Pyongyang’s UN office gets mad about a U.S. missive

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Pyongyang’s UN office gets mad about a U.S. missive

Pyongyang accused Washington of being “hell-bent” on hostility in a protest Wednesday against United Nations (UN) sanctions calling for the repatriation of North Korean overseas workers.

The North Korean mission to the UN in New York issued a statement lashing out at the U.S. State Department for circulating a letter to all UN member states Saturday - the same day U.S. President Donald Trump proposed over Twitter a meeting with North Korean leader Kim Jong-un in the demilitarized zone (DMZ).

In the English-language press release, North Korea accused the United States of being “practically more and more hell-bent on the hostile acts against the DPRK, though talking about the DPRK-U.S. dialogue.”

DPRK is the acronym of the North’s official name, the Democratic People’s Republic of Korea.

The letter, which was jointly written by the United States, Britain, France and Germany, was sent out on June 29, according to the North’s statement, and called for the “repatriation of the DPRK workers abroad,” which the statement said is “inciting an atmosphere of sanctions and pressure.”

It added, “What can’t be overlooked is the fact that this joint letter game was carried out by the Permanent Mission of the United States to the UN under the instruction of the State Department, on the very same day when President Trump proposed for the summit meeting.”

Kim and Trump held their third meeting at the inter-Korean truce village of Panmunjom on Sunday, agreeing to resume working-level denuclearization talks that have been stalled since their failed second summit in Vietnam on Feb. 28.

Trump had been on a two-day trip to Seoul for a summit with President Moon Jae-in after a Group of 20 forum in Osaka, Japan.

The U.S.-led letter circulated in the UN and urged member states to comply with UN Security Council sanctions and repatriate all North Korean workers by Dec. 22. It was actually dated June 27, according to diplomatic sources, one day before Trump’s surprise tweet proposing a meeting with Kim. Thus, the timing was more likely coincidental than deliberate on the part of the U.S. State Department.

Yet some analysts believe such diplomatic tension could hinder the resumption of working-level North-U.S. talks. As Pyongyang and Washington do not have formal diplomatic ties, the so-called New York channel - or the North Korean mission to the UN - serves as an indirect means of communication between the two countries.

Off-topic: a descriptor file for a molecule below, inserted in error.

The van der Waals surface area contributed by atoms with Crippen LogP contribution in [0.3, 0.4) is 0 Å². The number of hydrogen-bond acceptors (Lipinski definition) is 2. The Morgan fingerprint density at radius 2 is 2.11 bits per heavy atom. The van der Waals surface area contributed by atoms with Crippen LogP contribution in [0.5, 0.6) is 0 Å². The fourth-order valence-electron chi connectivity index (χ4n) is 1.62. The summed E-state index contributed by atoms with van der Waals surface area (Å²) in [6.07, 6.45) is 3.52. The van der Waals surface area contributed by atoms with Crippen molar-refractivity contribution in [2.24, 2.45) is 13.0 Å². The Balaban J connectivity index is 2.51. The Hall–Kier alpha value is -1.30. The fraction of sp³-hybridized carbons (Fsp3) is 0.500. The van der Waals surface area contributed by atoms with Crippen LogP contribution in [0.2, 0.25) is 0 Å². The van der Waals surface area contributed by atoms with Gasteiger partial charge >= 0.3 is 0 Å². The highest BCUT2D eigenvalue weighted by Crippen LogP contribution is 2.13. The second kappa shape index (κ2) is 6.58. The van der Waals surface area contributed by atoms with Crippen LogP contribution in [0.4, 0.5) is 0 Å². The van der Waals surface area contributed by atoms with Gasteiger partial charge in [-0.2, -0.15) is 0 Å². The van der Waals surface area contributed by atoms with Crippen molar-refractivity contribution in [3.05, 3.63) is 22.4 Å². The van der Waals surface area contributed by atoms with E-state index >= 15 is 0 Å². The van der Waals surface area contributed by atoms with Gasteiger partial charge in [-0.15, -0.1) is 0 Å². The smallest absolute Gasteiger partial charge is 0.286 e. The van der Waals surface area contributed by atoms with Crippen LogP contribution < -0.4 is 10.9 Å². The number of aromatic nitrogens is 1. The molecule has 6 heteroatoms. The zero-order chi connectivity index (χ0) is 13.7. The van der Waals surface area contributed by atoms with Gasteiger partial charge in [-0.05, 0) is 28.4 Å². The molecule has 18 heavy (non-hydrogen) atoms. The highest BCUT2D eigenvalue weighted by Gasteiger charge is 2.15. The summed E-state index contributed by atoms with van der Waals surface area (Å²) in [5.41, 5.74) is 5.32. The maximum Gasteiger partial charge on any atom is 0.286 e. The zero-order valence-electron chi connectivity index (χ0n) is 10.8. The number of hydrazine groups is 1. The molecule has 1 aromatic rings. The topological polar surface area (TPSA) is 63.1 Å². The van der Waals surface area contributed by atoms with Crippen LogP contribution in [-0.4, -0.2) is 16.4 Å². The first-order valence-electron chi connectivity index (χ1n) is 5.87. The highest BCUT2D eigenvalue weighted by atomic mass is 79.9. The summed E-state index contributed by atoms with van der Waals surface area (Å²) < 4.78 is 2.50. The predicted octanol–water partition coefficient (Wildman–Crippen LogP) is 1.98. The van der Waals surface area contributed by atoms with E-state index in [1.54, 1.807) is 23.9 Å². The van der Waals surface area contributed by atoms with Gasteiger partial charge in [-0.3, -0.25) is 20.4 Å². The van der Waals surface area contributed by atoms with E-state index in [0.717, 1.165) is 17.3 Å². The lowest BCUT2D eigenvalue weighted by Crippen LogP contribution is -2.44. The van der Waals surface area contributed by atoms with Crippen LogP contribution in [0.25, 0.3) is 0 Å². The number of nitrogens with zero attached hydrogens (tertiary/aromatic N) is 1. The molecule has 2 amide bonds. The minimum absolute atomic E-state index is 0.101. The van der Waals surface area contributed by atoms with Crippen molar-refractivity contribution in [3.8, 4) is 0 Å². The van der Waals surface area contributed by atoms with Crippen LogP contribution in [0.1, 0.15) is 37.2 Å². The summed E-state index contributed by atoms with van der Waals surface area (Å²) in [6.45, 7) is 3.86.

Trump has put U.S. Secretary of State Mike Pompeo in charge of the negotiations with the North, and Stephen Biegun, the top nuclear envoy for North Korea, will lead lower-level meetings when they resume.

North Korean overseas workers, mostly in China and Russia, are considered sources of hard cash for the regime.

Security Council Resolution 2397, adopted on Dec. 22, 2017, calls for countries to repatriate all North Korean nationals earning incomes “no later than 24 months from the date of adoption of this resolution.”

Last month, the United States and 23 countries including South Korea sent a letter dated June 11 to the Security Council sanctions committee, alleging that North Korea has exceeded its cap on refined petroleum imports through illicit ship-to-ship transfers in violation of UN sanctions.

The North Korean mission to the UN in its statement Wednesday said that Washington circulated the letter on June 29 because the previous letter “failed to work in its favor.”

Pyongyang added that it is “ridiculous” for Washington to be “obsessed” with the pressure campaign and consider sanctions as a “panacea for all problems.”

But it also insisted, “We do not thirst for lifting of sanctions” and noted that countries have to “keep vigilance” against attempts by Washington to “undermine the peaceful atmosphere that has been created on the Korean Peninsula.”

Such remarks indicated North Korea is still hopeful about denuclearization dialogue. Pyongyang has favored a top-down approach and has been careful not to directly insult Trump. The North notably expressed its disgruntlement through a press release from its mission to the UN rather than through its official media or quoting a Foreign Ministry senior official.

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